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Northwest Montana grizzly bear numbers rising, but still small

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This trail-camera photo shows a Cabinet Mountains female grizzly known as Irene that produced at least nine cubs and at least eight second-generation bears between her release in 1993 and her death in 2009.

MISSOULA — Spring has brought bears back into action, and it’s also energized biologists overseeing the remote population of grizzlies in the Cabinet-Yaak mountains of northwest Montana.

“We were in negative territory, but as of this year, after several years of low mortality we’re seeing some improvement,” said Wayne Kasworm, the U.S. Fish and Wildlife Service recovery coordinator in Libby. “Now we have a projected growth rate of 1.4 percent. That’s compared to the Northern Continental Divide Ecosystem and Greater Yellowstone Ecosystem, where it’s roughly 3 percent.”

While those two huge areas each have close to 1,000 grizzlies, the Cabinet-Yaak Ecosystem struggles to stay around 50. It does so with about a quarter of the NCDE’s territory, which stretches from the southern tip of the Rattlesnake Wilderness north of Missoula up to Glacier National Park.

Grizzly bears were listed as threatened under the U.S. Endangered Species Act in 1975. Isolated populations such as the Cabinet-Yaak Ecosystem typically require transplants from more successful areas to maintain genetic diversity and make up for natural and unnatural deaths.

State and federal biologists plan to bring a new male and female grizzly to the population this summer to join two females successfully introduced last year.

Those two siblings were expected to stay together in the Spar Lake area of the Scotchman Peaks, where they were released. But Kasworm said they split up, with one moving to the main Cabinet Mountains and the other going south around Ross Creek.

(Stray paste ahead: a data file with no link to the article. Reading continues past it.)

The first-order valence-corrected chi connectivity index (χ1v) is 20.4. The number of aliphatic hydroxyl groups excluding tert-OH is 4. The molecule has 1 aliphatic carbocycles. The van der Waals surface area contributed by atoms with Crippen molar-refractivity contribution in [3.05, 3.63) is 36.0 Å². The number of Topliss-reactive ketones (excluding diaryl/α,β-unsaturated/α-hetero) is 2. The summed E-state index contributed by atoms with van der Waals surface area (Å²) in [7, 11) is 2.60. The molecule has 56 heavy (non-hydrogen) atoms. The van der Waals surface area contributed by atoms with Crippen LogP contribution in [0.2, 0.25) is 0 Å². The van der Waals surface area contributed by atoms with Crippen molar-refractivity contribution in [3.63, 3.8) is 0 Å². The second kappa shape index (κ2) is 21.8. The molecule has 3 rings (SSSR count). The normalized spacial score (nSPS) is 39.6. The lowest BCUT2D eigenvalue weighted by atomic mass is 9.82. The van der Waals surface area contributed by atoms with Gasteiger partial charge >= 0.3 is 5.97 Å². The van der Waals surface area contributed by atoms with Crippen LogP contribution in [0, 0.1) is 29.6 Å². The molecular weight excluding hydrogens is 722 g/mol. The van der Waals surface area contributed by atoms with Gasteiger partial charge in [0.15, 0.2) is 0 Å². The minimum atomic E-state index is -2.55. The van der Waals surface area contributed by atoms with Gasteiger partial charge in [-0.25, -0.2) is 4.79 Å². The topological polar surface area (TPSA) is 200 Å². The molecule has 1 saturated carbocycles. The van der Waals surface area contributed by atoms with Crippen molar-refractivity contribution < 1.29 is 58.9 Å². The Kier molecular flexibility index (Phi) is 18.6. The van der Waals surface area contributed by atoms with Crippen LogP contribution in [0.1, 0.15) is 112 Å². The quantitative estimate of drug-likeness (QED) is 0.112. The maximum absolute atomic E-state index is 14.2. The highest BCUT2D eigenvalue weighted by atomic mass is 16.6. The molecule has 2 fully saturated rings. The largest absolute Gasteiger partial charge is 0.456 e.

Both females successfully denned and re-emerged this April.

The Cabinet-Yaak has received 17 transplanted bears since 1990. Four of those have left the area (typically heading back to the Northern Continental Divide), while four more have died.

“The loss of a bear over here is a lot more important in a population of 50 than it is in a population of a thousand,” Kasworm said. The deaths are often human-caused.

“Often what we’ve got is a bear with a bullet in it, but we don’t know how the bullet got there,” he said. “It could be malicious, self-defense, mistaken identity – all we know is it’s human involvement.”

Northwest Montana also has some of the state’s greatest concentrations of black bears, which draws hunters from both in and out of the region. Black bear hunters are required to take an identification course to recognize the differences between the two species, but mistakes still happen.

The Cabinet-Yaak area could be a relief area for grizzlies looking for new range as the Northern Continental Divide nears its carrying capacity. However, it suffers from difficult travel linkages that require bears to move through heavily populated areas.

“There’s potential for natural progression across the Salish Range from the NCDE to the Cabinet-Yaak,” said Erin Edge, northern Rockies representative for Defenders of Wildlife, which works with the FWS on grizzly recovery. “But there are some real breaks. There are a lot of people in the Flathead Valley, so we’re working on ways to reduce mortality for the bears like securing garbage and electric-fencing chicken coops.”

Edge said the ongoing work to draft new management plans on the Flathead and Kootenai national forests will have a big impact on the grizzlies’ ability to move through those public lands.



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